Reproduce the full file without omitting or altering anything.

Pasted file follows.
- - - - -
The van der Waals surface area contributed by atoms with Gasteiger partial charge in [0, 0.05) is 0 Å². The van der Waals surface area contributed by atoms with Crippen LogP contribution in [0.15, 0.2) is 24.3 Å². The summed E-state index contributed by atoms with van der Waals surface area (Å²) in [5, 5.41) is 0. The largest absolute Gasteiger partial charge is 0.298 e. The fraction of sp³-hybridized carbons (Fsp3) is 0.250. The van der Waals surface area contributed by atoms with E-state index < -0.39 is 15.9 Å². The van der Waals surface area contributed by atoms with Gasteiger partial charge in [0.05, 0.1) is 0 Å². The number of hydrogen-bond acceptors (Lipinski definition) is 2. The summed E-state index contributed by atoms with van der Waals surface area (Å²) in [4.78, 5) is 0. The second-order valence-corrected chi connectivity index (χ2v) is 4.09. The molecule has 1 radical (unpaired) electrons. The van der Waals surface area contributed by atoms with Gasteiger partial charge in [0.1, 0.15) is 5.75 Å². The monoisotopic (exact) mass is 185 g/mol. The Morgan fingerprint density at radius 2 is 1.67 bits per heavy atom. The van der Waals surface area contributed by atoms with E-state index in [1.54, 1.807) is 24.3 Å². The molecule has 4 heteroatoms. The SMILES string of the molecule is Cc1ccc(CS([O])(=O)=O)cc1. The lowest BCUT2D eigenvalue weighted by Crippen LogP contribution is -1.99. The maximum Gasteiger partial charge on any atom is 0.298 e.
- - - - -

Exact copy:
The van der Waals surface area contributed by atoms with Gasteiger partial charge in [0, 0.05) is 0 Å². The van der Waals surface area contributed by atoms with Crippen LogP contribution in [0.15, 0.2) is 24.3 Å². The summed E-state index contributed by atoms with van der Waals surface area (Å²) in [5, 5.41) is 0. The largest absolute Gasteiger partial charge is 0.298 e. The fraction of sp³-hybridized carbons (Fsp3) is 0.250. The van der Waals surface area contributed by atoms with E-state index < -0.39 is 15.9 Å². The van der Waals surface area contributed by atoms with Gasteiger partial charge in [0.05, 0.1) is 0 Å². The number of hydrogen-bond acceptors (Lipinski definition) is 2. The summed E-state index contributed by atoms with van der Waals surface area (Å²) in [4.78, 5) is 0. The second-order valence-corrected chi connectivity index (χ2v) is 4.09. The molecule has 1 radical (unpaired) electrons. The van der Waals surface area contributed by atoms with Gasteiger partial charge in [0.1, 0.15) is 5.75 Å². The monoisotopic (exact) mass is 185 g/mol. The Morgan fingerprint density at radius 2 is 1.67 bits per heavy atom. The van der Waals surface area contributed by atoms with E-state index in [1.54, 1.807) is 24.3 Å². The molecule has 4 heteroatoms. The SMILES string of the molecule is Cc1ccc(CS([O])(=O)=O)cc1. The lowest BCUT2D eigenvalue weighted by Crippen LogP contribution is -1.99. The maximum Gasteiger partial charge on any atom is 0.298 e.